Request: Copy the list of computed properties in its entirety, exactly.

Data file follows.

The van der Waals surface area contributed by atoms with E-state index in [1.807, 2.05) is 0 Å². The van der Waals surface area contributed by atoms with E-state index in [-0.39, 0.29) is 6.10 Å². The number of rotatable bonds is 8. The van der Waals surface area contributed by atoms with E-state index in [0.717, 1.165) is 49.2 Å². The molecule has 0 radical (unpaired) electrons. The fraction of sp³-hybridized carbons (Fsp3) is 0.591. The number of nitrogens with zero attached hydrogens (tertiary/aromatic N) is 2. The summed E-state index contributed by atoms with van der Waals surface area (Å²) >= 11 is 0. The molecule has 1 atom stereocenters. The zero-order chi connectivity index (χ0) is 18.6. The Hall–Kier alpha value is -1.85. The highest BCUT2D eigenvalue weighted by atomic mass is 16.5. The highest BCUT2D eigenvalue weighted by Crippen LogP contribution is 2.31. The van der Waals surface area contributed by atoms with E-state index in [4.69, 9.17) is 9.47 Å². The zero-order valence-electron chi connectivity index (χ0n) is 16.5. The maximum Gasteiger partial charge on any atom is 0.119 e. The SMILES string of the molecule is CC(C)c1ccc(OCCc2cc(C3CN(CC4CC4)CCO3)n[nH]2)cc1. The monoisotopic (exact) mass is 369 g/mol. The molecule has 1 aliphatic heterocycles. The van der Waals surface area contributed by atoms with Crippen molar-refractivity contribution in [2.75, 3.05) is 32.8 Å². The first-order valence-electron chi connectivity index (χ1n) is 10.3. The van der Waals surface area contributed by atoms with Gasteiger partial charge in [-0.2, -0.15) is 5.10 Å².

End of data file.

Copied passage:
The van der Waals surface area contributed by atoms with E-state index in [1.807, 2.05) is 0 Å². The van der Waals surface area contributed by atoms with E-state index in [-0.39, 0.29) is 6.10 Å². The number of rotatable bonds is 8. The van der Waals surface area contributed by atoms with E-state index in [0.717, 1.165) is 49.2 Å². The molecule has 0 radical (unpaired) electrons. The fraction of sp³-hybridized carbons (Fsp3) is 0.591. The number of nitrogens with zero attached hydrogens (tertiary/aromatic N) is 2. The summed E-state index contributed by atoms with van der Waals surface area (Å²) >= 11 is 0. The molecule has 1 atom stereocenters. The zero-order chi connectivity index (χ0) is 18.6. The Hall–Kier alpha value is -1.85. The highest BCUT2D eigenvalue weighted by atomic mass is 16.5. The highest BCUT2D eigenvalue weighted by Crippen LogP contribution is 2.31. The van der Waals surface area contributed by atoms with E-state index in [4.69, 9.17) is 9.47 Å². The zero-order valence-electron chi connectivity index (χ0n) is 16.5. The maximum Gasteiger partial charge on any atom is 0.119 e. The SMILES string of the molecule is CC(C)c1ccc(OCCc2cc(C3CN(CC4CC4)CCO3)n[nH]2)cc1. The monoisotopic (exact) mass is 369 g/mol. The molecule has 1 aliphatic heterocycles. The van der Waals surface area contributed by atoms with Crippen molar-refractivity contribution in [2.75, 3.05) is 32.8 Å². The first-order valence-electron chi connectivity index (χ1n) is 10.3. The van der Waals surface area contributed by atoms with Gasteiger partial charge in [-0.2, -0.15) is 5.10 Å².